Sunday, November 02, 2014

Leo's Book and Wine -- In Cold Type

I bought a copy of the book "In Cold Type" by Leonard Shatzkin. The book was published in the early 1980's. The sub-title of the book is "Overcoming the Book Crisis." For those that do not know crises in the book industry did not start with

When the book arrived the first thing I noticed was the sticker on the front that at one time it had been sold at "Leo's Book and Wine Shop".

I knew nothing about Leo's but I found it interesting that a book about the publishing industry would be sold by a wine shop. I did some searching online and found that Leo's was a bookstore in Toledo, Ohio and was open from 1967 - 2009.

I found a 2009 article - Leo's writes final chapter for family's bookstore - that discusses the closing of the bookstore. The founder's son Daryl had taken over the business for his father. In the article he does attribute the current problems with the store to the changes in the publishing industry and online book sales but he also mentions another significant issue PARKING.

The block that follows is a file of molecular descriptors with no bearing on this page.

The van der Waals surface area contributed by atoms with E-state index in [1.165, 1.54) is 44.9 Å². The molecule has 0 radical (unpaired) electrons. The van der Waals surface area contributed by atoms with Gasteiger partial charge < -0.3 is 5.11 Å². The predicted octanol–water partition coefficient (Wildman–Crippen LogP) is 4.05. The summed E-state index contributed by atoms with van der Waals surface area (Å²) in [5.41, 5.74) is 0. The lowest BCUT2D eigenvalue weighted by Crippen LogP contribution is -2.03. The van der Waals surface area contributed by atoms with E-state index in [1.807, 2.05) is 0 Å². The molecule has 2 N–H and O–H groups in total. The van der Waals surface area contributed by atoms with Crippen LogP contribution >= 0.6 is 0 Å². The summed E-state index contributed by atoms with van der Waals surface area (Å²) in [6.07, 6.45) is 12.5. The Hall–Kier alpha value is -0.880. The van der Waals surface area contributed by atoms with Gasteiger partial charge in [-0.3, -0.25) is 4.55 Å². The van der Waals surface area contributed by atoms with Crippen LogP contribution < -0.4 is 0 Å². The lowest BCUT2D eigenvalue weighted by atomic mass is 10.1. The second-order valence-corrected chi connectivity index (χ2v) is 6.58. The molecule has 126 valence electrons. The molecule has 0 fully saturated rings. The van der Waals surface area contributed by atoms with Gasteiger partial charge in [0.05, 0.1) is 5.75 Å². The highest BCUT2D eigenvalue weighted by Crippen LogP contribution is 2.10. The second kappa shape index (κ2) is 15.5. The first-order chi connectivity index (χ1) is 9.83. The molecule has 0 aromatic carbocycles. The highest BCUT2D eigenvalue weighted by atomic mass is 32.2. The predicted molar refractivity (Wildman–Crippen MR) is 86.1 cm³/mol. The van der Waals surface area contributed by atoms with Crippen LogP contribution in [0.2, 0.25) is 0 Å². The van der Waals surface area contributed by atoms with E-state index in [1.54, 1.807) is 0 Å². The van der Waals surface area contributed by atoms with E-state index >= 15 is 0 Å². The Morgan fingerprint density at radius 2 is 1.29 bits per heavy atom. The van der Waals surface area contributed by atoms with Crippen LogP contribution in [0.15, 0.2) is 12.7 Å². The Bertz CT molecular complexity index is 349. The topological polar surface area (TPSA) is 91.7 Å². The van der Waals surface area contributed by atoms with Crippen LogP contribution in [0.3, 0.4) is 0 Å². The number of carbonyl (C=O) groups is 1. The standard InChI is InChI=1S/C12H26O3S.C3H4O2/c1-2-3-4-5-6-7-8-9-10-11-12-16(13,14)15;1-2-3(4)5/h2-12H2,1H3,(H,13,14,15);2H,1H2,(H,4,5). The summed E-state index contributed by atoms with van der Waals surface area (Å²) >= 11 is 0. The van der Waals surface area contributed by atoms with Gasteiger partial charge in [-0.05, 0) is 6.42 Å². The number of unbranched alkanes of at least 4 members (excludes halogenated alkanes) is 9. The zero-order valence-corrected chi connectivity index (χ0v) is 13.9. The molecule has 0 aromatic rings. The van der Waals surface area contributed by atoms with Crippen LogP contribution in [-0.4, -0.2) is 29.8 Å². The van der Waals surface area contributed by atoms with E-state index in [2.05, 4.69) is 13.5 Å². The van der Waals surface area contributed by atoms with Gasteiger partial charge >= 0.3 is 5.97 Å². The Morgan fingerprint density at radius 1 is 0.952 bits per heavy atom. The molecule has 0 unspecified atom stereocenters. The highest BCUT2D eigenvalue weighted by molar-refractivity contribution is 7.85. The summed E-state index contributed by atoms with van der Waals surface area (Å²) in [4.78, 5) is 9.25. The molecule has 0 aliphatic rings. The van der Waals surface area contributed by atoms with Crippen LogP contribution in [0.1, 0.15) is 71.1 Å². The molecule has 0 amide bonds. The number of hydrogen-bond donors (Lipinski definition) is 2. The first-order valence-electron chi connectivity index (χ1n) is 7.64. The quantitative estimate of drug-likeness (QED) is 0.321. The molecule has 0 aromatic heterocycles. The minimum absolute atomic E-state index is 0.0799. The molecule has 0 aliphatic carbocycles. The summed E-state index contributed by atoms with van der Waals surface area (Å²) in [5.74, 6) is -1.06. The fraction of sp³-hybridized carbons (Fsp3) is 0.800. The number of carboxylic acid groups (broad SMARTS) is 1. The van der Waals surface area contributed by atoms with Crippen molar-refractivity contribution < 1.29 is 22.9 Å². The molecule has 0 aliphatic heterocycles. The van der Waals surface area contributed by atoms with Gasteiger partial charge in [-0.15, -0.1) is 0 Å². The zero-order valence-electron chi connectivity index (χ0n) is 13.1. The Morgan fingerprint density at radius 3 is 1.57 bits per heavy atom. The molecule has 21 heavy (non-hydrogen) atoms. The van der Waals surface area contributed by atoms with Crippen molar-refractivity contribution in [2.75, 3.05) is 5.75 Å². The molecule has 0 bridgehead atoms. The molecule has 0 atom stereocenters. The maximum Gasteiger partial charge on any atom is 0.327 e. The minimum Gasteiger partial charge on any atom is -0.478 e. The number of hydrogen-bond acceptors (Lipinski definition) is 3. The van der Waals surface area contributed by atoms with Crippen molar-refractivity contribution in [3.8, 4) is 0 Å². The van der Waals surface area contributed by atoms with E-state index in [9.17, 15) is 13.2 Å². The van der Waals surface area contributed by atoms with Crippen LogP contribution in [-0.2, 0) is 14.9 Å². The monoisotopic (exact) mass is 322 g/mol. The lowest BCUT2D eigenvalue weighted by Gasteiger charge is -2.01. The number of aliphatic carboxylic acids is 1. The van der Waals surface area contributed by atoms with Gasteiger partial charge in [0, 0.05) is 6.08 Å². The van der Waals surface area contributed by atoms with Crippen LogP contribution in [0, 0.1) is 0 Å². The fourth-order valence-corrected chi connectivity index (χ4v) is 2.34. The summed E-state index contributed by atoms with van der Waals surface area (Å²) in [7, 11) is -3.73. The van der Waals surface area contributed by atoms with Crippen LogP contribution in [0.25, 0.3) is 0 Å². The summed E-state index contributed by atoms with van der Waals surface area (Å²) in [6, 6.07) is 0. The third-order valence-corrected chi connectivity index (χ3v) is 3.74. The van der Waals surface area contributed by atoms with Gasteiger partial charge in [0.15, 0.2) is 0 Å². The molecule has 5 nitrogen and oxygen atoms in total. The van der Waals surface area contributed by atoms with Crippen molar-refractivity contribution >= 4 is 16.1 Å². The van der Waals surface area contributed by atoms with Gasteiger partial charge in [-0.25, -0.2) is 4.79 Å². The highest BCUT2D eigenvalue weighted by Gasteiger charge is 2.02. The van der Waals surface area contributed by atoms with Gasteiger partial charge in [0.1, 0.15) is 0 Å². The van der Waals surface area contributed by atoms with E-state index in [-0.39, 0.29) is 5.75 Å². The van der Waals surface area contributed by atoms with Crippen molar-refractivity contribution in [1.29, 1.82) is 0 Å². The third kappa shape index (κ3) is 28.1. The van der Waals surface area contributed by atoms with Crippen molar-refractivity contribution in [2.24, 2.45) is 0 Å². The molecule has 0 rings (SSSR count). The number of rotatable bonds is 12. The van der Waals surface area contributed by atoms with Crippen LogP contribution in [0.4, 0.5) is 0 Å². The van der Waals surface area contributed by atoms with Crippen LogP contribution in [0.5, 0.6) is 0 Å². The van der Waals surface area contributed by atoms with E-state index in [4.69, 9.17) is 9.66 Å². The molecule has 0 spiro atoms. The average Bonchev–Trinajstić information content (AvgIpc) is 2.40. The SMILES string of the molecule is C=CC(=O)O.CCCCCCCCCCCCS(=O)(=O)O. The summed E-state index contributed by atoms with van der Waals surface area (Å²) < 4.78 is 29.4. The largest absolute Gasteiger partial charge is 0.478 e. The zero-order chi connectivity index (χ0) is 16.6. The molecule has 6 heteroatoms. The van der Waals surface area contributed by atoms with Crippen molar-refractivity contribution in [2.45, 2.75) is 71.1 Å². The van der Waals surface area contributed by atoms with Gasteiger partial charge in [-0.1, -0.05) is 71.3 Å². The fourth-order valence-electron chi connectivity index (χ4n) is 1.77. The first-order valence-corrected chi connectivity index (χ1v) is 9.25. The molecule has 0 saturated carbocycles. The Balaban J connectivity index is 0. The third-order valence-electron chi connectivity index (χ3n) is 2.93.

Excerpt from the article - Mr. Yourist said aggressive parking meter enforcement also contributed because it lessened customer traffic. He had a parking ticket on his desk that he said he would pay for his attorney, and lamented that the only way small businesses could survive in the area is to have their own parking lots.

“When people get a $10 parking ticket because they've stayed longer than an hour, they're not going to come here to shop,” he said. “And until something is done about that, there won't be any retail downtown for a long time.”

A picture of the closed Leo's store with a FOR SALE sign in the window. (Note the parking meter - please read the full article because I readily concede that the parking was only a piece of multiple things that impacted this business)

Leo Yourist, the store's founder, passed in 2011. Nice article with some details of his life and store can be seen here - Leo Yourist, 1920-2011: Bookstore owner a downtown fixture

1 comment:

Anonymous said...

Oh wow. I worked at Leo's in the late '80s, for Leo and his wife Lily and their son Daryl, who tried his hardest to keep it going while downtown died around them. I used to know what ALL the numeric codes on that sticker meant, but have now forgotten.
Leo's was a pretty legendary bookstore and magazine store, and we had a fantastic buyer; for a small shop, you could find some pretty wondrous titles. The wine side of the business was mainly a couple of dusty bottles of creme de menthe on a back shelf.